Some mechanisms of a deliberative democracy are already in use, such as participatory budgeting in New York City; or rural Minnesota where three counties are using a Citizens Jury Method to discuss climate change. In Charlotte, North Carolina, city officials talk to community members to learn first-hand about people’s preferences. These methods could be replicated with necessary modifications for the alternative model of governance that I am advocating here.

This isn’t romantic nostalgia for some ancient polities but a real, meaningful and possible alternative we can seriously consider. The reduction of democracy to the mere procedure of balloting has impeded the broader understanding of democracy as ‘government by discussion’ — this has made democracy itself grossly inadequate and immoral.

A kleroterion, the device used in Athens to select citizens randomly for positions.

A kleroterion, the device used in Athens to select citizens randomly for positions.   | Photo Credit: Wiki Commons

Viable change

Those who think this is a fatuous exercise need only to remember that until a few months ago, defunding the police was unimaginable in the U.S. Now, it has almost become a mainstream idea in American political discourse. We never know when crises might occur, and when they do, ideas lying dormant get a chance to be pushed through.

We have been conditioned to believe that the present organisation of our body politic into massive nation-states is the only way to order our political systems. It isn’t. There is a need to replace gigantic structures with small units controlled and understood by people.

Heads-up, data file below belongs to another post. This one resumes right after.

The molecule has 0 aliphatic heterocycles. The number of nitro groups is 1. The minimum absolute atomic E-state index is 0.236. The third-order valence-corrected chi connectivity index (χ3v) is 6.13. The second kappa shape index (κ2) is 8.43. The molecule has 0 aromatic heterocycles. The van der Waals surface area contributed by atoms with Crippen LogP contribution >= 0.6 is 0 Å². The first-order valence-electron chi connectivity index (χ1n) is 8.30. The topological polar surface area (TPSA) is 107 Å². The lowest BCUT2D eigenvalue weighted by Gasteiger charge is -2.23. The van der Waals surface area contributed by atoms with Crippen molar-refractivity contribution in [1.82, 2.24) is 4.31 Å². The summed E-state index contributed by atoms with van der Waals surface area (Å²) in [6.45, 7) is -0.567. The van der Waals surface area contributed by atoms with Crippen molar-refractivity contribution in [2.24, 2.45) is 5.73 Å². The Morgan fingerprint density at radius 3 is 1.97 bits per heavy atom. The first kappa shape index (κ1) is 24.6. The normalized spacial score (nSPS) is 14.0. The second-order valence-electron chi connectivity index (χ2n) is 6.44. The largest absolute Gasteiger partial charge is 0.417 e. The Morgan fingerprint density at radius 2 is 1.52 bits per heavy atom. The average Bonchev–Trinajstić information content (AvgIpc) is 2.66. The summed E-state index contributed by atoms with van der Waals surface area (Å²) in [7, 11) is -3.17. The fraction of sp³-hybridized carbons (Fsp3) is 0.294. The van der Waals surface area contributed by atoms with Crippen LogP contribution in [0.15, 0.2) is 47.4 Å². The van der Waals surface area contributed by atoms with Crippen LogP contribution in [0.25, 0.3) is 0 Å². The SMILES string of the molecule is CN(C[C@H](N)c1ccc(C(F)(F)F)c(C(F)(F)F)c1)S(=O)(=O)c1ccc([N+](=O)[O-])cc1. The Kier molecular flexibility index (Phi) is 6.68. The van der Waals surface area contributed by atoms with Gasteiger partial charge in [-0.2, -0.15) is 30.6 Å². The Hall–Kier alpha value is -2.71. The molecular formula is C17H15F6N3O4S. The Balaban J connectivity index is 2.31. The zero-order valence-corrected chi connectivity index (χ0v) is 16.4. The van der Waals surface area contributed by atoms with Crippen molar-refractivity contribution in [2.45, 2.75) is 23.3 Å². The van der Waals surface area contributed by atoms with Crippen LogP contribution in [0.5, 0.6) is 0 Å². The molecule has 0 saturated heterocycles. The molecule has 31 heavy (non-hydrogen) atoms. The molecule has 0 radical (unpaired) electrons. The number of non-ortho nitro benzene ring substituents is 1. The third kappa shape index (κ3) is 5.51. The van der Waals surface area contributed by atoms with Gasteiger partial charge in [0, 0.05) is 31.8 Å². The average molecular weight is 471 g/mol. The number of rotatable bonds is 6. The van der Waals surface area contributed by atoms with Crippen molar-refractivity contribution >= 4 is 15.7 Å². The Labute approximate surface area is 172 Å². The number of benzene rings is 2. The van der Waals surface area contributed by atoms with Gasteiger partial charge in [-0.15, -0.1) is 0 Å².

Ernst Schumacher has shown us how in his influential work Small Is Beautiful. To paraphrase Schumacher, gigantic organisational structures pave the way for dehumanisation, loss of control, and lack of comprehension.

Who is better placed to understand and address people’s issues — a few representatives who are at a remove from them? Or the people themselves who breathe and live these daily problems and would be constantly engaged (through this alternative model) in deliberations about ways to fix them?

Perfect democracy may well be an illusion. It isn’t something fixed once and for all time. Democracy is always, as Derrida said, something that remains to come — never fully present, always deferred. In that spirit, let’s not allow it to rot by being identified forever with its present form.

This “to come” underscores the transformative and disruptive potential at the heart of democracy. It is a signal towards the potential for change from within. To suffocate democracy within the current electoral form is to asphyxiate its very spirit, along with ours as well. Our future is inextricably entwined with the possibility of a ‘democracy to come’.

The Kashmir-based author has a doctorate in Political Science.

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Printable version | Jul 29, 2021 9:24:34 PM |